Maryland Gov. Larry Hogan (R) has postponed funding a busway in the heavily congested Interstate 270 corridor for at least six years, significantly delaying a transit project that Montgomery County is relying on to develop the upcounty without making traffic worse.

Hogan’s proposed six-year transportation budget includes no money for the Corridor Cities Transitway, which has been planned since at least 2000 to connect the Shady Grove Metro station at the end of the Red Line with the upcounty. The first nine-mile segment would run between Shady Grove and the Metropolitan Branch MARC commuter rail station in Gaithersburg. Delaying the project would save the state about $78 million over the next six years, according to the budget.

I-270, which runs parallel to the Red Line, links upper Montgomery, Frederick County and points beyond with the Capital Beltway. The highway has almost daily traffic jams during rush hours and has grown more congested as Washington-area workers seek more affordable housing in fast-growing outer ­suburbs.

Montgomery officials say the I-270 corridor is critical to the county’s continued economic development as a hub for biotechnology companies. Much of the growth planned for west Gaithersburg can’t proceed without the transitway’s construction being funded. Moreover, county economic development officials say it’s difficult to attract companies to the area without transit-friendly office sites.

Erin Henson, spokeswoman for the Maryland Department of Transportation, said the state had to delay some projects because revenue from the state gas tax recently came in $746 million below projections, which had been based on higher gas prices. She said the state reexamines that revenue twice a year.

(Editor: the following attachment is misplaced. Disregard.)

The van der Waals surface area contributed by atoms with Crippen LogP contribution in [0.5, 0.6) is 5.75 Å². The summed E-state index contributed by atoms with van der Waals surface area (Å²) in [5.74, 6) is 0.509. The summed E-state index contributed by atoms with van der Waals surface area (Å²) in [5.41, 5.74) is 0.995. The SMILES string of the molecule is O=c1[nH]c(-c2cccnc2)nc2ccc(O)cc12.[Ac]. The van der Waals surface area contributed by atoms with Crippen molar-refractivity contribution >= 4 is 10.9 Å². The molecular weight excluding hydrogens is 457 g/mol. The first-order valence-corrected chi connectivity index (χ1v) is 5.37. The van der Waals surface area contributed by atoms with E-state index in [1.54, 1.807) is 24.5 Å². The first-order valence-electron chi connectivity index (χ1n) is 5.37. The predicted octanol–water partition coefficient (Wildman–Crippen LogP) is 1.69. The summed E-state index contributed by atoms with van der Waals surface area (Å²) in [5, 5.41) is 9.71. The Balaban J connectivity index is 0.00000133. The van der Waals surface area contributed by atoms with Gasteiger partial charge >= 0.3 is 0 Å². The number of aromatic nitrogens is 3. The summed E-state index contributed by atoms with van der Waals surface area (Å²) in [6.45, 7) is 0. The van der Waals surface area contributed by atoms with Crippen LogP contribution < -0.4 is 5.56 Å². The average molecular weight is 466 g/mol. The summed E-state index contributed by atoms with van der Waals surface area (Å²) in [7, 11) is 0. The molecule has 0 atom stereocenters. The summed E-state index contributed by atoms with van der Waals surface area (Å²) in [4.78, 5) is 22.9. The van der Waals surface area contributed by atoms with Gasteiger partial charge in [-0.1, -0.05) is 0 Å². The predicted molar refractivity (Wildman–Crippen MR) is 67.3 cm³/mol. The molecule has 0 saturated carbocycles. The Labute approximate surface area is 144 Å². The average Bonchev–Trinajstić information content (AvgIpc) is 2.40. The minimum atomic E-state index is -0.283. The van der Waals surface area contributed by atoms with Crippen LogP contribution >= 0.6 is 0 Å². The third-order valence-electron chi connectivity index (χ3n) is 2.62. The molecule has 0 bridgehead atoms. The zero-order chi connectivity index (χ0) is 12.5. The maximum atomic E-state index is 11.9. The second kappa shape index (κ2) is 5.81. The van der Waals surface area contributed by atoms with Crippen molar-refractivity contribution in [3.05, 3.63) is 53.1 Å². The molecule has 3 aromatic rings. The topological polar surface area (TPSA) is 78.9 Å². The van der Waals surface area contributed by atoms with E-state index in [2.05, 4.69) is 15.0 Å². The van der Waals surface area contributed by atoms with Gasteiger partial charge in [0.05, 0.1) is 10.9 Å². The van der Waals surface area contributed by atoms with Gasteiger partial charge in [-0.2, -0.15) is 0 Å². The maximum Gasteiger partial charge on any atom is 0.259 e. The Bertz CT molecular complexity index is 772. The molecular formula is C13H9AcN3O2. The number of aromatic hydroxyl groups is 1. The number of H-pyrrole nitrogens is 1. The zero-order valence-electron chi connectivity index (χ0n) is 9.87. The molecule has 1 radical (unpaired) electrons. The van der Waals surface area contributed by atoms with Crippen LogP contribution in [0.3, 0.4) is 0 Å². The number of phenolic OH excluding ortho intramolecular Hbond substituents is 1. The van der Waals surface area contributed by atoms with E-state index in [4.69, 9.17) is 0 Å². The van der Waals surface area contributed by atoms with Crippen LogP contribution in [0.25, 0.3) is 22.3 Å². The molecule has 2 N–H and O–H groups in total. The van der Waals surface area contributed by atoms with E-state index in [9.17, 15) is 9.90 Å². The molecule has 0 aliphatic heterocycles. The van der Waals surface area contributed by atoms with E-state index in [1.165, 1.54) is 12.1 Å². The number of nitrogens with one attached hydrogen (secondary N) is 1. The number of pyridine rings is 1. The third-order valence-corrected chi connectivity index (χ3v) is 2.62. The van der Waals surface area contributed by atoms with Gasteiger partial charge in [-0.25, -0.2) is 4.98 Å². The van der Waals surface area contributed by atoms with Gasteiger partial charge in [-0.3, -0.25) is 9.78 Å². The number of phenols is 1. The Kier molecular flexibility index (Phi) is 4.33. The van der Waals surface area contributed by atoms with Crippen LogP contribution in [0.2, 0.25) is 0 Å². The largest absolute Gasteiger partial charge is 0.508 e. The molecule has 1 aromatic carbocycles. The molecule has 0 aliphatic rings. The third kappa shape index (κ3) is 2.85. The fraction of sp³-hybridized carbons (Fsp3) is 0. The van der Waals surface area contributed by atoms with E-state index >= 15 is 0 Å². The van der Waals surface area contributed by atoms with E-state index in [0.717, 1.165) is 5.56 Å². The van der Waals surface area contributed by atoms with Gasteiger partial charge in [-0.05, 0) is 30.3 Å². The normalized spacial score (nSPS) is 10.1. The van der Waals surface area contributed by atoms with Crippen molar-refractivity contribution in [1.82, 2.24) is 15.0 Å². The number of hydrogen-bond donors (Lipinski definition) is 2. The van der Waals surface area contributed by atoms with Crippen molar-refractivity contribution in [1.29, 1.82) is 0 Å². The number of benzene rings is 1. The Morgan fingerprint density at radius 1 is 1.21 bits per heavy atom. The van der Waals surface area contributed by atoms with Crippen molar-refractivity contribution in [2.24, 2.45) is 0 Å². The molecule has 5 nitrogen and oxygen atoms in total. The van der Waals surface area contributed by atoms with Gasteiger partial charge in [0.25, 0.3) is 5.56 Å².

“If gas prices go back up and the revenues change, we can reevaluate the budget and it could be added back,” Henson said.

She noted that the state is soliciting bids for $100 million worth of congestion-relief work on I-270. Maryland officials have said they’re asking the private sector for high-tech ways to make traffic flow faster.

“We want quick relief,” Henson said.

The news of the transitway’s delay caught Montgomery officials and transit advocates by surprise because previous six-year budgets had included money to complete the line’s design and purchase right of way. Two advocates said that the latest state timeline they had seen had construction beginning in 2019 and the transitway carrying passengers in 2022.

Although the line is now at 30 percent design — meaning its route has been chosen and major elements of it decided — the funding delay would mean the project’s final design and right-of-way acquisition wouldn’t proceed until at least 2023.

“It’s just very disappointing,” said Marilyn Balcombe, president of the Gaithersburg Germantown Chamber of Commerce. “We’re at a very critical stage, so it doesn’t make fiscal sense to stop this project right this minute.”

Balcombe said reviving the project six years from now probably would require redoing much of the planning and engineering work necessary to apply for federal construction aid.

“To take a project to 30 percent completion and then put it on a shelf for six years makes no sense at all,” she said.

Richard Parsons, vice chairman of the Suburban Maryland Transportation Alliance, said he thinks the governor delayed the project because of a lack of funding. However, Parsons said, the state could get the money by having express toll lanes on the highway — an idea that the Hogan administration has said would be too expensive and take too long to provide relief.

“We can do it if they look at tolling on I-270,” Parsons said. “That’s a big revenue source. There are over 210,000 people a day stuck in that nightmare, and it’s fixable.”